Selfies serve as the next level to Facebook statuses—they serve to portray a certain contained message, or cypher, to the surrounding world and are framed in a particular way to lead the reader/viewer to arrive at a predestined goal. Someone in class pointed out how the only selfies they take are “ironic” or “sarcastic” selfies, and Snapchat happens to have a very serviceable application for exactly this—as you are encouraged to forward selfies to friends and close ones. (Except for in the case where you can publish your snaps to the public, but we’re not talking about that right now, shush)

Twitter on the other hand is an app I just never got into. And it’s a shame too since a great deal of participation in this class is directed towards Twitter. But my grievance with Twitter is pretty similar to my points above. There isn’t much diversity in the usage of twitter, than just to forward your—is 250 characters the limit?—character limited message, be it self-promotion in a professional way, promotion of your personal business, or simply just the act of spreading messages by a digital form of word of mouth.

In summary of my points above, it is really hard to be part of these things when you’re vehemently against them. Which poses several questions for one self and others.

Digital Art and Net-Art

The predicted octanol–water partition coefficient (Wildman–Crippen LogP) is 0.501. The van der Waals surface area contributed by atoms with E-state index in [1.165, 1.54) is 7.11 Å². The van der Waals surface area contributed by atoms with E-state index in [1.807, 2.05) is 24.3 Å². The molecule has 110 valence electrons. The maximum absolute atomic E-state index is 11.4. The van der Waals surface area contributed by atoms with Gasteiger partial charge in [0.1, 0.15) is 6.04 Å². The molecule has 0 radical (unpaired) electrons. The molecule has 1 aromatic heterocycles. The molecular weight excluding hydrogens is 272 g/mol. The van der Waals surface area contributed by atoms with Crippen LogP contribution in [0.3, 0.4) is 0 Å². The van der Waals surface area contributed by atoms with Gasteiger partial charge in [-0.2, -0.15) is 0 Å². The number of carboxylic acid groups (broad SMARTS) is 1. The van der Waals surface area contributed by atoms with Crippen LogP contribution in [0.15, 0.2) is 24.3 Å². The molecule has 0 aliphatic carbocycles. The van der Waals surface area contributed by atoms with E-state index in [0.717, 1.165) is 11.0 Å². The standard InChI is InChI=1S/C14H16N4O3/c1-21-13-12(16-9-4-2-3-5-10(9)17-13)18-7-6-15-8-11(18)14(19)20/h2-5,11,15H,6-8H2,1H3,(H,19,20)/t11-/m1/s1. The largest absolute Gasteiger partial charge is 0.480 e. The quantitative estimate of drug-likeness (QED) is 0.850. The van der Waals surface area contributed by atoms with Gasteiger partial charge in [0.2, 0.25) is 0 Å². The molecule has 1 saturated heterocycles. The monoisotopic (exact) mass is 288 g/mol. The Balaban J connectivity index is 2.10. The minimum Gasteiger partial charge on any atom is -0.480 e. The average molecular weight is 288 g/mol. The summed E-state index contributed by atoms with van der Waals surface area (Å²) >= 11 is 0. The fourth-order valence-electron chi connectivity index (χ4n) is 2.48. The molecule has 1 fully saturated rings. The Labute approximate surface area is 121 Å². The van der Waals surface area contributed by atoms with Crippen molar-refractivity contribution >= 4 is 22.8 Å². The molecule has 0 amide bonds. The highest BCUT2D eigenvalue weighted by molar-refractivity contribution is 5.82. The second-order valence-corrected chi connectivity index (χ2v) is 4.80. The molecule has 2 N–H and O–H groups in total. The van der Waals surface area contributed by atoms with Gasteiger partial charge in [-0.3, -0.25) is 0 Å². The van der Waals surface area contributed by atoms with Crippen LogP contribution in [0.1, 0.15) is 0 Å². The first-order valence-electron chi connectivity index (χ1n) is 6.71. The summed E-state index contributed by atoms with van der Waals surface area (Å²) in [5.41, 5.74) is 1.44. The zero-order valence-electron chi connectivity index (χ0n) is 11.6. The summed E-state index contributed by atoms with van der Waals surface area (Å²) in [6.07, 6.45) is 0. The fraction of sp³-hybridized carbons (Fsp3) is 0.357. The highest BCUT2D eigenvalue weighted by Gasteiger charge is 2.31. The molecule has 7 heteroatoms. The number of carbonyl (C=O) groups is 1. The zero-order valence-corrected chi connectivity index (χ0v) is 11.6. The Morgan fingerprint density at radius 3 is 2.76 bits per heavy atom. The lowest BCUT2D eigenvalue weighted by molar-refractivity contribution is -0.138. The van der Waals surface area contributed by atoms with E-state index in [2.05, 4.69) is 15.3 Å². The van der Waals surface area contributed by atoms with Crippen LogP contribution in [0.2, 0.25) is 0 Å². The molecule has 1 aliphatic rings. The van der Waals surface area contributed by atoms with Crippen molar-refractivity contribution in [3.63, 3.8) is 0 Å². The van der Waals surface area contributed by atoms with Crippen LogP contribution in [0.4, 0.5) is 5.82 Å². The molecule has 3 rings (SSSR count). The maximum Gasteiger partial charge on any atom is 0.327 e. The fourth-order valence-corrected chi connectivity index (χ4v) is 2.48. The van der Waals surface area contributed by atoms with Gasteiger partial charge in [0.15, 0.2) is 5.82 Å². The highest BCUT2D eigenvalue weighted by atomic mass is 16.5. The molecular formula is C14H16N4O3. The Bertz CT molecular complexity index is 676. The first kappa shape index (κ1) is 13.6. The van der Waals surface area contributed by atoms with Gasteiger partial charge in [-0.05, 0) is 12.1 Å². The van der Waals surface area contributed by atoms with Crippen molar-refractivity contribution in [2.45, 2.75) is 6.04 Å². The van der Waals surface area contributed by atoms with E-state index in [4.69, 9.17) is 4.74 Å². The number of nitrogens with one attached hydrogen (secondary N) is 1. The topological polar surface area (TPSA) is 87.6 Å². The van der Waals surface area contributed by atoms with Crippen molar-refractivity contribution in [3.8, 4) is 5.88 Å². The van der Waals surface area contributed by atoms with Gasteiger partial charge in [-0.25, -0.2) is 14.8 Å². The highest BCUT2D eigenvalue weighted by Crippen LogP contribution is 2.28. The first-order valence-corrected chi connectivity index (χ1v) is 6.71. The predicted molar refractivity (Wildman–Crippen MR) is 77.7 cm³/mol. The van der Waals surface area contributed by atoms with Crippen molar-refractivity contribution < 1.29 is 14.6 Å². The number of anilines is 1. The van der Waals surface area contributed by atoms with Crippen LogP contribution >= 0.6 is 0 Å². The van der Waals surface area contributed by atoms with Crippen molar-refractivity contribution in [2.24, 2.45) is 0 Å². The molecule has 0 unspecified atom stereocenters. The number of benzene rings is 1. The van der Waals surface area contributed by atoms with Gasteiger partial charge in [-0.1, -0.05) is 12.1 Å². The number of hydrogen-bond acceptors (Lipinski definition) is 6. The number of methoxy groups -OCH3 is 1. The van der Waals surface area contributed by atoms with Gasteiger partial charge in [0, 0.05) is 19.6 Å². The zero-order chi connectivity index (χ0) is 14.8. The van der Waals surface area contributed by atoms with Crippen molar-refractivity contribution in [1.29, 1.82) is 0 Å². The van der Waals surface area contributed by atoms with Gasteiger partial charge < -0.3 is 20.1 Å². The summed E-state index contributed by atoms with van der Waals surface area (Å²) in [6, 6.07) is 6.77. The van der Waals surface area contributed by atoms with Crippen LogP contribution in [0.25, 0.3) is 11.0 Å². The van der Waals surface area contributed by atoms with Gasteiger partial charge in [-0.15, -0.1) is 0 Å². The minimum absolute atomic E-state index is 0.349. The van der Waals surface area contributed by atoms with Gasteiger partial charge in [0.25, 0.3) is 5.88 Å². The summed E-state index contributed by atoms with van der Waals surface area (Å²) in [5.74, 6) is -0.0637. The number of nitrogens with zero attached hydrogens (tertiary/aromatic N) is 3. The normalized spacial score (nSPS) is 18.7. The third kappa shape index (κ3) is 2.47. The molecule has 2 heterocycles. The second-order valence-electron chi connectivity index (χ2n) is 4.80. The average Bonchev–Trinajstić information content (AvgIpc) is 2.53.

This week we took a close look at “Sky Magic Live at Mt. Fuji: Drone Ballet Show” and “Lisa park’s Eunoia II” and brought the discussion of the pieces to our twitter accounts—which I think is progressing nicely, but I agree with Mia that it probably takes a while to get everyone situated and willing to participate. I personally have never been involved with Twitter before I started doing my digital culture subjects, so I can relate to that feeling of hesitation.

As far as Net-Art goes, I followed Mia’s advice of starting with a piece by choosing a page number that corresponds with my month of birth and then scroll down to the piece that correlates with my day of birth—so I choose the third page for March and the ninth piece scrolling downwards. What I landed on was “Asco-o”. (http://www.o-o.lt/asco-o/) Mt first impression of the website was that someone posted the wrong link and sent me on my way to a chaotic website form the early 90’s, but it was actually the correct link. Next, I wondered how I—or anyone for that matter—would go about explaining this net-art.

The design is cryptic, at best. The base color used for the entire background is a heavy green, which looks like it’s imported straight from a malfunctioning computer screen from some 80’s action movie. Although I am extremely puzzled by the piece in its entirety, I am intrigued as well—because if there in fact is a message hidden in here, it’s hidden extremely well. The screen is mostly made up of numbers and symbols which are used to create larger pictures, pictures in which the meaning is completely lost on me. One moment it’s a straight quote from some inspirational speech of the past, then it’s a playlist from some album I didn’t catch the name of, and then it goes on to change into the Pokemon ‘Sandslash’—except it’s body is completely made up of symbols. And mixed into this whole thing is the fact that the entire screen completely changes about every four seconds and shows you a new and entirely different screen with it.

Like I said earlier, if there is a distinct message to this piece then went completely over my head.

My own neat little box